Toronto, March 13, 2018 – The number of job vacancies reached a new high in Q4 2017, totalling 399,000 jobs left unfilled in Canada’s private sector, according to CFIB’s latest Help Wanted report. The job vacancy rate—the proportion of unfilled jobs relative to all available jobs in the private sector—reached 3 per cent, well above the 2.4 per cent rate for Q4 2016.
“Labour shortages are a growing problem. This is the second consecutive quarter in which the job vacancy rate has surpassed the high recorded at the beginning of 2008, before the recession,” explained Ted Mallett, Vice President and Chief Economist at CFIB. “In a market where most SMEs have fewer than 10 employees, the contribution of each employee is vital to the success and growth of these companies. When a job remains unfilled for a long period of time, it goes without saying that the consequences are significant.”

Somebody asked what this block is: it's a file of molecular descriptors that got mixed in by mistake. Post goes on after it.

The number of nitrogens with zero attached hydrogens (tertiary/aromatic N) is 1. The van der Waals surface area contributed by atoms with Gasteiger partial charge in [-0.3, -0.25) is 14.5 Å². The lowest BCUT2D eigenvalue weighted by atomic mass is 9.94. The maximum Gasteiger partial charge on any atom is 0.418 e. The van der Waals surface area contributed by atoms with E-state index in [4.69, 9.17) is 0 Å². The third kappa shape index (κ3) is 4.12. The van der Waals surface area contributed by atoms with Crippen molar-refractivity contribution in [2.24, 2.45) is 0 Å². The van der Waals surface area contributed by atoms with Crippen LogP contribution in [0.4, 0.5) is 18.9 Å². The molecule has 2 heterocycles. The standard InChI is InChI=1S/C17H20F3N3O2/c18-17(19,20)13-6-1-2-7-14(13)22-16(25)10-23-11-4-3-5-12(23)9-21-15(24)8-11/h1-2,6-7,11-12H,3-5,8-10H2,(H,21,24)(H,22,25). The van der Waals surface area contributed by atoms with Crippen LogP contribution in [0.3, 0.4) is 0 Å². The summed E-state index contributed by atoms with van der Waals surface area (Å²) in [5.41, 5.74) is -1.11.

Results by province
British Columbia, which already had the tightest labour market, experienced the largest jump (+ 0.3 points) of all the provinces, with a vacancy rate of 3.9 per cent in Q4 2017. Quebec, Ontario, New Brunswick, Alberta and Manitoba saw a more modest increase of 0.1 percentage point.
|Provinces||Vacancy rate||Unfilled jobs|
|Newfoundland and Labrador||1.8%||2,800|
|Prince Edward Island||1.6%||700|
Job vacancies by industry
The job vacancy rate rose in eight out of 14 industry sectors in Q4 2017, with the most significant increases occurring in the personal services, information, arts/recreation and retail sectors.
Labour shortages continue to put upward pressure on wages, with companies having unfilled jobs expecting to offer an average wage increase that is 0.5 per cent higher than those businesses without such vacancies.
For information on the overall results by province and industry, please consult the Q4 2017 Help Wanted report.
For media enquiries or interviews, please contact:
Kiara Morrissey, CFIB
CFIB is Canada’s largest association of small and medium-sized businesses with 110,000 members across every sector and region.